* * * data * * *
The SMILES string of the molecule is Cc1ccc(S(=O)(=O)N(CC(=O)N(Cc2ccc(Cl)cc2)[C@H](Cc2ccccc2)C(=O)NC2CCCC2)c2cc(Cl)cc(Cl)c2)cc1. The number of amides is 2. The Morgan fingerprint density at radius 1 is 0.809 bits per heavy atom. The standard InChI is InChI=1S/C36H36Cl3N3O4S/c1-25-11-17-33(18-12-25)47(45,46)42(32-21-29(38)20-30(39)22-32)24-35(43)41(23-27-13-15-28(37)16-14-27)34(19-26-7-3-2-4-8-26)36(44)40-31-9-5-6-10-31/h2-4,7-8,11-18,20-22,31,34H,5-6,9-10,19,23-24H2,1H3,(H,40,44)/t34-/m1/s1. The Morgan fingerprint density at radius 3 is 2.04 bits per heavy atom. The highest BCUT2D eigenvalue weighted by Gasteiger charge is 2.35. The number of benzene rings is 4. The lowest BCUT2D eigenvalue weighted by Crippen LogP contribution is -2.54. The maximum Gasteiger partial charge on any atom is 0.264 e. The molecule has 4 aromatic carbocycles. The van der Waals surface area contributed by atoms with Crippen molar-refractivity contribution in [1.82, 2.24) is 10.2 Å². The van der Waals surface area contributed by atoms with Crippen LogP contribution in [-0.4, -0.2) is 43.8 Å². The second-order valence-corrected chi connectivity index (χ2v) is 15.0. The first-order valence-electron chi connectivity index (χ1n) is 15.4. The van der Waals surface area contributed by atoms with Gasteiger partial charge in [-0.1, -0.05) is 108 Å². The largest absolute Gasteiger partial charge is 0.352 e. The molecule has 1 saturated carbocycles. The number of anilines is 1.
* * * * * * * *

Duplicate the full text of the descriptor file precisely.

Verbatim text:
The SMILES string of the molecule is Cc1ccc(S(=O)(=O)N(CC(=O)N(Cc2ccc(Cl)cc2)[C@H](Cc2ccccc2)C(=O)NC2CCCC2)c2cc(Cl)cc(Cl)c2)cc1. The number of amides is 2. The Morgan fingerprint density at radius 1 is 0.809 bits per heavy atom. The standard InChI is InChI=1S/C36H36Cl3N3O4S/c1-25-11-17-33(18-12-25)47(45,46)42(32-21-29(38)20-30(39)22-32)24-35(43)41(23-27-13-15-28(37)16-14-27)34(19-26-7-3-2-4-8-26)36(44)40-31-9-5-6-10-31/h2-4,7-8,11-18,20-22,31,34H,5-6,9-10,19,23-24H2,1H3,(H,40,44)/t34-/m1/s1. The Morgan fingerprint density at radius 3 is 2.04 bits per heavy atom. The highest BCUT2D eigenvalue weighted by Gasteiger charge is 2.35. The number of benzene rings is 4. The lowest BCUT2D eigenvalue weighted by Crippen LogP contribution is -2.54. The maximum Gasteiger partial charge on any atom is 0.264 e. The molecule has 4 aromatic carbocycles. The van der Waals surface area contributed by atoms with Crippen molar-refractivity contribution in [1.82, 2.24) is 10.2 Å². The van der Waals surface area contributed by atoms with Crippen LogP contribution in [-0.4, -0.2) is 43.8 Å². The second-order valence-corrected chi connectivity index (χ2v) is 15.0. The first-order valence-electron chi connectivity index (χ1n) is 15.4. The van der Waals surface area contributed by atoms with Gasteiger partial charge in [-0.1, -0.05) is 108 Å². The largest absolute Gasteiger partial charge is 0.352 e. The molecule has 1 saturated carbocycles. The number of anilines is 1.